Swedish Finance Minister Anders Borg said euro-area members should “seriously” consider tapping the region’s rescue fund to help troubled banks as the debt crisis worsens.
“It would be good if they from the European side could provide slightly more clarity about how these firewalls should be used so that they perhaps could have a little bit more of a flexible view on the banks,” he told reporters today in Stockholm. “It would be a measure they should think about; whether the European Stability Mechanism should get a slightly more flexible role.”
Spanish Prime Minister Mariano Rajoy on June 2 called for a more robust “banking union” in Europe, lending his support for a centralized system to re-capitalize struggling lenders. Concern over the future of the euro was rekindled last month as Spain’s bank industry showed signs of further deterioration and speculation grows over a Greek exit from the 17-member bloc.
Any bank help should have “significant haircuts” and be done through common equity, Borg said. “Then there is a possibility to get the money back.”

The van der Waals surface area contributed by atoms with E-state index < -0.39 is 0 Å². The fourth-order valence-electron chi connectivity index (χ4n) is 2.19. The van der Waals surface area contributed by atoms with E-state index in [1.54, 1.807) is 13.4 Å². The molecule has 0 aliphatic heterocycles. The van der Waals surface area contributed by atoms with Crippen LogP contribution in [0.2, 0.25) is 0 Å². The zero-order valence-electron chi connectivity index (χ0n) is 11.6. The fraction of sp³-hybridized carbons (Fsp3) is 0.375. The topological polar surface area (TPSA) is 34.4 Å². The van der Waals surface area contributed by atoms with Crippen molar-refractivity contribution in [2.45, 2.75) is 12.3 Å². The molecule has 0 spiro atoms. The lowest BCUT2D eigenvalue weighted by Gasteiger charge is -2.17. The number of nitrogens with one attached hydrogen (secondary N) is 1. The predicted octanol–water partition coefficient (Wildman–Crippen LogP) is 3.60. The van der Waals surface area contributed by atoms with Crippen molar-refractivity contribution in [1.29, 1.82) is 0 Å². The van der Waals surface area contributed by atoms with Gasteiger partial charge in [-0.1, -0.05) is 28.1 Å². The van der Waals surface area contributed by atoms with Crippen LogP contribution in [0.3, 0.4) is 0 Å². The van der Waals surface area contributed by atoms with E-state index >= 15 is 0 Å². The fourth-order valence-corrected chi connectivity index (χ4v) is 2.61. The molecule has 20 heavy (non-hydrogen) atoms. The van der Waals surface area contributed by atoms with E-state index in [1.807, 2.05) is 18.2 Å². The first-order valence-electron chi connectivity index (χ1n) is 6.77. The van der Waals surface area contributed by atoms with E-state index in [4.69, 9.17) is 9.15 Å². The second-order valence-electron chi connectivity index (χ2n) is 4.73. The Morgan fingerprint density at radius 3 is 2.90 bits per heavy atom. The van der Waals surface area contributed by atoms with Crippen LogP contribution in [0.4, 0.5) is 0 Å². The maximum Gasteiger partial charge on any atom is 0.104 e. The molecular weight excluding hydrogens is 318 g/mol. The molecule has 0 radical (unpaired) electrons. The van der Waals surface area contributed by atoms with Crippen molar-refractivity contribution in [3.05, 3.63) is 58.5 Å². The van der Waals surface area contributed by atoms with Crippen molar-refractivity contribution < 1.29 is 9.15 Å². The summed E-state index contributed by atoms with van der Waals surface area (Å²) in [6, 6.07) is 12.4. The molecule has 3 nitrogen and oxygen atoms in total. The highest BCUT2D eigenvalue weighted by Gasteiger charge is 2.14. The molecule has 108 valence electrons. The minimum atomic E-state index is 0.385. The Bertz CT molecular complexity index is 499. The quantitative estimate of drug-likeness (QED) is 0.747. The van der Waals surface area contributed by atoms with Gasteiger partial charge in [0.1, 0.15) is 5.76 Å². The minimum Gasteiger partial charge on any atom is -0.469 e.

German Chancellor Angela Merkel on June 2 toughened her opposition to euro-area debt sharing, telling members of her party in Berlin that “under no circumstances” would she agree to German-backed euro bonds. The European Union is targeting July 9 as the start date for its permanent euro-area rescue fund, the 500 billion-euro ($620 billion) ESM, an EU official said last week.
“It’s difficult to see how we can sort things out without dealing with crisis banks,” said Borg, whose country isn’t a member of the euro bloc. “If they leave Spain to its own devices, then there is a big risk that this crisis just continues and that, in the end, Spain will be forced into a bailout package.”
The European debt crisis has so far pushed Ireland, Greece and Portugal to resort to bailouts as it has entered its third year. Europe’s economy is struggling to escape recession as euro-area unemployment has reached a record, manufacturing output contracted for a 10th straight month in May and the currency plunged close to a two-year low against the U.S. dollar.